This block calculates where in space and time the samples are to be taken, the size of the area to be sampled for each data set and then acquires the samples and stores them in a match-up data base. The areas to be sampled are based on the size of the coarsest data set and the minimum number of pixels per sample passed in from the User Input Module. The first block in this module calculates this area and from that the number of grid elements in all other modules based on this area.
The second block, labeled Determine Match-up Locations randomly determines the spatial and temporal location of the center of tiles for which match-up tuples will be obtained.
In parallel with this, the size of tiles in each of the other data sets is calculated. Because the type of project may be different from data set to data set, care will have to be taken at this point to make sure that the sample areas in the finer data sets cover the coarser sample area at all latitudes. This may require the sample area being calculated at a later step (just prior to generating the constraint expression) for some data sets. This should be determined at this point. '
Following generation of the location in space and time of the samples, there are three loops, one over time, the second over data sets and the third over space. The reason for this ordering of loops is that most SST data sets are currently 2D (longitude, latitude) fields in time. Also there will generally be many spatial samples for each temporal field sampled. So the module gets a field at a given time for the first data set, acquires all of the spatial samples for this time, data set pair, then goes to the next data set finding the nearest time and repeats until all data sets have been sampled, then it goes to the next instance in time.
The output of this module is the Match-up Data Set which consists of time, space, SST tile tuples:
3) Analysis Module (Figure 4 below.)
In this module the Match-up Data Set is analyzed. The module consists of two main loops, one over match-ups and the second, inner loop, over data set tiles within a match-up. The basic idea is to gather statistics for each time in each match-up and to statistically compare these as a function of space, time, data set, etc. All tiles are referenced to the grid of the coarsest data set. For finer data sets, the data are averaged up if necessary and then resampled to the coarsest grid, again if necessary. Whether or not to average and regrid is determined by the user via input in the User Input Module. Once averaging and regridding has been performed for a tile, the statistics associated with the tile are calculated. At the outset, these statistics will be sum of SSTs, sum of squares, and number of good values in the tile and similar values for the differences between this data set and all of the other data sets that have been examined for this match-up to this point in the loop. (This way, all pairs will be calculated with no repetition.) Once all of the match-ups have been processed, control passes out of the loops to a block that calculates global statistics for the data base. This data set is then exposed to the user for plotting, tabulating, etc. This data set will consist of:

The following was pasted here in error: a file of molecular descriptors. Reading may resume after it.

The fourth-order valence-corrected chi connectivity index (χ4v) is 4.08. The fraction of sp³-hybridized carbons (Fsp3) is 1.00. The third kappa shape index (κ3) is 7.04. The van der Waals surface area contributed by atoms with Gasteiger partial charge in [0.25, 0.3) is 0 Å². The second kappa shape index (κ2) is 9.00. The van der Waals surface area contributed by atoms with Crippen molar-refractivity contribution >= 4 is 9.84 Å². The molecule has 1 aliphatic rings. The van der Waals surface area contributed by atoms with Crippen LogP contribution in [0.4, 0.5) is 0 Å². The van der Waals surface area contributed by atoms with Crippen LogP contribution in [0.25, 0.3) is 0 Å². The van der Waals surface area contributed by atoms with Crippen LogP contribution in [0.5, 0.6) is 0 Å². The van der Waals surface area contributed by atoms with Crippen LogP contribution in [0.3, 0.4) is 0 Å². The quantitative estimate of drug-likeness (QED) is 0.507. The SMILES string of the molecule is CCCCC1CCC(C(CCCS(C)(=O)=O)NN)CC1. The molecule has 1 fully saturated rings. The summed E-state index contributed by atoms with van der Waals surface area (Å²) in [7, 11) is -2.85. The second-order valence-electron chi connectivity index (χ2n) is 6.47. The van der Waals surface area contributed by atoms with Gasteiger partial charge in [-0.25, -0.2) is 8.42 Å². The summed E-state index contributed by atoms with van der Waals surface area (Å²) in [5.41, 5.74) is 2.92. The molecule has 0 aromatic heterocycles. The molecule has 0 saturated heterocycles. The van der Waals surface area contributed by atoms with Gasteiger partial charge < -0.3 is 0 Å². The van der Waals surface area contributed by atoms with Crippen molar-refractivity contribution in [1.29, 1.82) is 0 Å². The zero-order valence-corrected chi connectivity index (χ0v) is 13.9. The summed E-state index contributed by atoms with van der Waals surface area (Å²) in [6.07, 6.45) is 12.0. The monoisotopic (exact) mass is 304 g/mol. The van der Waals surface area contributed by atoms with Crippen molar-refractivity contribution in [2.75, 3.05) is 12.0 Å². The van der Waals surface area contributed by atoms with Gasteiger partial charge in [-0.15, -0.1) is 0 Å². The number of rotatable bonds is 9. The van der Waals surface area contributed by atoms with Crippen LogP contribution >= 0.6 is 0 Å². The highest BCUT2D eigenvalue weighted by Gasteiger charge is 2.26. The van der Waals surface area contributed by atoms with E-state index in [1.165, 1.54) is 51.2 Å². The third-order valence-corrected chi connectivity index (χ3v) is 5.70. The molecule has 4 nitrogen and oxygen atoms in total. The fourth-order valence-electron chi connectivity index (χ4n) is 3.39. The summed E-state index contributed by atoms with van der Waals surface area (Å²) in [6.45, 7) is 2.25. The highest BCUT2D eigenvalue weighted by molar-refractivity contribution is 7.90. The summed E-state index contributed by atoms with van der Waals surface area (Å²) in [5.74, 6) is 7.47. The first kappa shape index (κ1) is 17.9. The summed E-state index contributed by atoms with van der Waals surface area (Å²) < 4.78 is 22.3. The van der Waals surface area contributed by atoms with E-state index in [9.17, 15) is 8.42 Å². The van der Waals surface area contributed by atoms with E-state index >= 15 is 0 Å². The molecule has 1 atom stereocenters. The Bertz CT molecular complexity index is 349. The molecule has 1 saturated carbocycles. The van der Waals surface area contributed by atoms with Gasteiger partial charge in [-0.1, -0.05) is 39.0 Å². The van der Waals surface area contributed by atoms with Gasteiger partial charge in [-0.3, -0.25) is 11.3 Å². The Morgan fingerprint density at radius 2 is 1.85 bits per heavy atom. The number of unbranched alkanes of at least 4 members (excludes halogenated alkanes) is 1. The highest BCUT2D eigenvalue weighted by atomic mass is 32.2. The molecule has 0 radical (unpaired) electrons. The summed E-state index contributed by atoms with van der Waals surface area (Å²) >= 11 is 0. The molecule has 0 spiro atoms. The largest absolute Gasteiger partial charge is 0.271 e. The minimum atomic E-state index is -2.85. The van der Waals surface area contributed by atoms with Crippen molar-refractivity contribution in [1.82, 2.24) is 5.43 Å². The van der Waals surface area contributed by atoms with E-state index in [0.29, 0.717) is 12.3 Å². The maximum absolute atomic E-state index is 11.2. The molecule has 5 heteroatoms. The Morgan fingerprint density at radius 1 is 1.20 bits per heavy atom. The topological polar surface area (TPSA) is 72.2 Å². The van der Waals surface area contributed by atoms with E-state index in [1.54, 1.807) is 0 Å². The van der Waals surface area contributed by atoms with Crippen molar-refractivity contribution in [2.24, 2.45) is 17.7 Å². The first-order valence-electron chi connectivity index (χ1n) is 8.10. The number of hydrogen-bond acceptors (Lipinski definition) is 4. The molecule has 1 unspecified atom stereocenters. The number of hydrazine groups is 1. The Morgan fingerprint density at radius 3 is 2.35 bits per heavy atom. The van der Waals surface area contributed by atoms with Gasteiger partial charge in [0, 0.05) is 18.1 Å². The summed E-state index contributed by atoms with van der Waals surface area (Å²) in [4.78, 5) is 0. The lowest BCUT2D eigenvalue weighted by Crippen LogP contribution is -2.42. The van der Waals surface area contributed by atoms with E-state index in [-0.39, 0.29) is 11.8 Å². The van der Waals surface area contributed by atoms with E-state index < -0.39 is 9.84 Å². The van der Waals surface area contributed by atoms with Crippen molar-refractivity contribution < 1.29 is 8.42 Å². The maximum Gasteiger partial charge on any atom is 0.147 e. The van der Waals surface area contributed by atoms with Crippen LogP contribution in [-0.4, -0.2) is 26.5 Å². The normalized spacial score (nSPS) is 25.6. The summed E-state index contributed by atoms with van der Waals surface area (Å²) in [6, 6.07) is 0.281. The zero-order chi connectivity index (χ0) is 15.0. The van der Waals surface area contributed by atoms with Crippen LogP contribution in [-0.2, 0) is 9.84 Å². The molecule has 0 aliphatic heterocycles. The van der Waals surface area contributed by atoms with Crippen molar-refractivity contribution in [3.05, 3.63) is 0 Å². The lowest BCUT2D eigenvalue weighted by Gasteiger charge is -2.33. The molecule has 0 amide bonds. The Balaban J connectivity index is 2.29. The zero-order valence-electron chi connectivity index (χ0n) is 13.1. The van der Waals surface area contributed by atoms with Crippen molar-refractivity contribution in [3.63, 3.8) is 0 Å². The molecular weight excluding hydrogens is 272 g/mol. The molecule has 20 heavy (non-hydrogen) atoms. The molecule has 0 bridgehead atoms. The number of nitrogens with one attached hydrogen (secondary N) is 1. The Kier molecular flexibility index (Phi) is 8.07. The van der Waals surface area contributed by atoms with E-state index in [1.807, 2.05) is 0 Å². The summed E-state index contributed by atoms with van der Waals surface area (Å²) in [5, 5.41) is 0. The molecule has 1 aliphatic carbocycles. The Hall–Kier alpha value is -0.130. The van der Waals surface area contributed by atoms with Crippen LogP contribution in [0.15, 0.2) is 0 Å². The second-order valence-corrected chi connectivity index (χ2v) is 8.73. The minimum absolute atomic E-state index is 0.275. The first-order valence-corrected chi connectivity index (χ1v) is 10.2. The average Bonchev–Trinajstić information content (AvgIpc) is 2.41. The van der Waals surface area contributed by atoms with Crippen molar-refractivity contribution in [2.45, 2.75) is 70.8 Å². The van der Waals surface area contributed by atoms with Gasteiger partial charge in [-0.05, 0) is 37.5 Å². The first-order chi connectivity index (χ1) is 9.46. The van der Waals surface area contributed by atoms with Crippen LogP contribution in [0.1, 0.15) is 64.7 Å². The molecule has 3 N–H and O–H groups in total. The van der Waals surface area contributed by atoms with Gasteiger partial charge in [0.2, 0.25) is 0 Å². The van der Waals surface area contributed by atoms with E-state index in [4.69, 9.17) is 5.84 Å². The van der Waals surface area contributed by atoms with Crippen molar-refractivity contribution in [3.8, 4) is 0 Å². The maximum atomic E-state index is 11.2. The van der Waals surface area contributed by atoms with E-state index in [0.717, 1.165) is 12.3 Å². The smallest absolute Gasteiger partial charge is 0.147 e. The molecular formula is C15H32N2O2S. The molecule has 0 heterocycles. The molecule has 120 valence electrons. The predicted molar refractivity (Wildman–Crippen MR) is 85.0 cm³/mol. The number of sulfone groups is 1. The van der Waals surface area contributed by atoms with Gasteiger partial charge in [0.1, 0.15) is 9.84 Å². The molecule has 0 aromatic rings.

From this data set the user may calculate mean, sigma for all of the differences and each grid. This can be done globally, by match-up sample or by samples falling in a given space-time region. The user may also stratify by data set. There are of course higher order statistics that some may want to calculate, but I think that these simple stats will keep us busy.
This material is based upon work supported by the National Science Foundation under award 0619060. Any opinions, findings and conclusions or recomendations expressed in this material are those of the author(s) and do not necessarily reflect the views of the National Science Foundation (NSF).